[gclist] ref-counting performance cost

Manoj Plakal plakal@cs.wisc.edu
Fri, 1 Sep 2000 17:58:57 -0500

Bill Birch wrote (Sat, Sep 02, 2000 at 12:20:05AM +1000) :
> [Opinion: Despite the issues with reference counting it remains probably the
> most widely used resource management technique. (COM, JavaScript? are some
> famous examples). It is perhaps a shame that with so many of the programmers
> using it that there isn't better research available. ]

	I would second that. Other places where RC is used:
	   - Embedded systems (perhaps real-time too?): The Lucent 
	     Inferno environment's Dis VM uses RC as the primary
             memory management technique.

	   - Distributed environments: probably RC would make sense
	     for distributed object systems like CORBA/COM and so on.

	   - Unix internals (perhaps other OSes too?)

	   - Intepreters: Awk, Perl, Python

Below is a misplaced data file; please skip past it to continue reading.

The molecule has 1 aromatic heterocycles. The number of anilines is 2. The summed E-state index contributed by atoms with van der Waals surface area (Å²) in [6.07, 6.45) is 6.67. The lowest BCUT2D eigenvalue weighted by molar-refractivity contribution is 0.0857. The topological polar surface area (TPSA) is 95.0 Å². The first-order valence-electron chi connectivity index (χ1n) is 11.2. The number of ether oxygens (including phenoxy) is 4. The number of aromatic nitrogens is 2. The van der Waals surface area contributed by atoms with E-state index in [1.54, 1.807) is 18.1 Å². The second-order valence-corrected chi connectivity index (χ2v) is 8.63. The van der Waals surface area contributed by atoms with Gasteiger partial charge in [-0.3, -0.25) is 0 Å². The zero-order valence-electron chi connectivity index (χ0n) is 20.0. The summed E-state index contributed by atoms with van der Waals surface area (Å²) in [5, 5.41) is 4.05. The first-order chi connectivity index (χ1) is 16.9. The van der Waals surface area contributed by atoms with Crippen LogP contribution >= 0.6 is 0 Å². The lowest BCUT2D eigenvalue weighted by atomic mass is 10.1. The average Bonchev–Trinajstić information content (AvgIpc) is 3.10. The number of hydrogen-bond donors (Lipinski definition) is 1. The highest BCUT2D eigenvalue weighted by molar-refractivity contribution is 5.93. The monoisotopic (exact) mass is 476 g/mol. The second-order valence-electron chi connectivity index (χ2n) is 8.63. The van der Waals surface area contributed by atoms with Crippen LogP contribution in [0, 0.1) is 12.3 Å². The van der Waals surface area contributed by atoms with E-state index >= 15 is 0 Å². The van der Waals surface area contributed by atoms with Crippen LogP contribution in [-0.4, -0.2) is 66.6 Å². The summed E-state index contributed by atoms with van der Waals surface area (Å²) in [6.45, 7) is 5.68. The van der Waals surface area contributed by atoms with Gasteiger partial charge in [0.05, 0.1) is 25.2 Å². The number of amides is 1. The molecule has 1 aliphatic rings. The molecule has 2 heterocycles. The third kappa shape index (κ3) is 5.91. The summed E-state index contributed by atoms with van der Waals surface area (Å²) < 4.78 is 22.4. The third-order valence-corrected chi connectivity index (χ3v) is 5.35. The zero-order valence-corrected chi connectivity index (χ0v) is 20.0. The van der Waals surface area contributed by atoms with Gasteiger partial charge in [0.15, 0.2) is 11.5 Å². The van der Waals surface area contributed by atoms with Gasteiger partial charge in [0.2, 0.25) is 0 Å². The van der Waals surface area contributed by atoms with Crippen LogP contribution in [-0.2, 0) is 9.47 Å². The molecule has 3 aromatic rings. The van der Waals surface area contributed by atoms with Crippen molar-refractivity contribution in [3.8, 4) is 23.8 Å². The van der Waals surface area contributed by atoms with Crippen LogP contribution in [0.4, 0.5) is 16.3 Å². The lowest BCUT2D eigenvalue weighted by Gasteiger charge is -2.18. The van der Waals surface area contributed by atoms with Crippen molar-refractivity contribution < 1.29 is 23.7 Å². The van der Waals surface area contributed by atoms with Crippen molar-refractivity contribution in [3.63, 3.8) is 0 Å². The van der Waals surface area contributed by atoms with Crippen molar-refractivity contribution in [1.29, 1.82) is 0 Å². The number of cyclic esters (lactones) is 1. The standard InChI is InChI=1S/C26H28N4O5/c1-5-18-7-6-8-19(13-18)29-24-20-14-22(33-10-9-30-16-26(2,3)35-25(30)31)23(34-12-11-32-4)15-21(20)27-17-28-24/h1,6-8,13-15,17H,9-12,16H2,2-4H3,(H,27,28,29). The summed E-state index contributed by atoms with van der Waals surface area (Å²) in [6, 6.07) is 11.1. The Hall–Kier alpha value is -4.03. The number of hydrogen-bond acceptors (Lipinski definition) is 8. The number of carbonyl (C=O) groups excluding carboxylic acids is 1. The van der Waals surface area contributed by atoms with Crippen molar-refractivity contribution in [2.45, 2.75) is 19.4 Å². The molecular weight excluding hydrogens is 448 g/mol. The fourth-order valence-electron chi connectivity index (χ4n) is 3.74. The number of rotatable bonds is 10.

- Applications: Adobe Photoshop (according to the GC Book),
             are there others?

	   - "Smart-pointer" C++ libraries

	I'm trying to figure out how popular RC really is.
	Would it be correct to say that RC is the most widely used
	"automatic" memory management technique outside academia?
	Or is that a gross generalization?

	Are there examples of important and widely-used commercial
	applications that use mark-sweep/copying collectors? Note
	that I'm not including freely available interpreters/compilers
	of LISP/Scheme/ML/Java/their ilk. I'm more interested in
	complete commercial applications that run on a client or on 
	a server.

	JVMs (on server and client) are the only commercial examples 
	I can think of right now.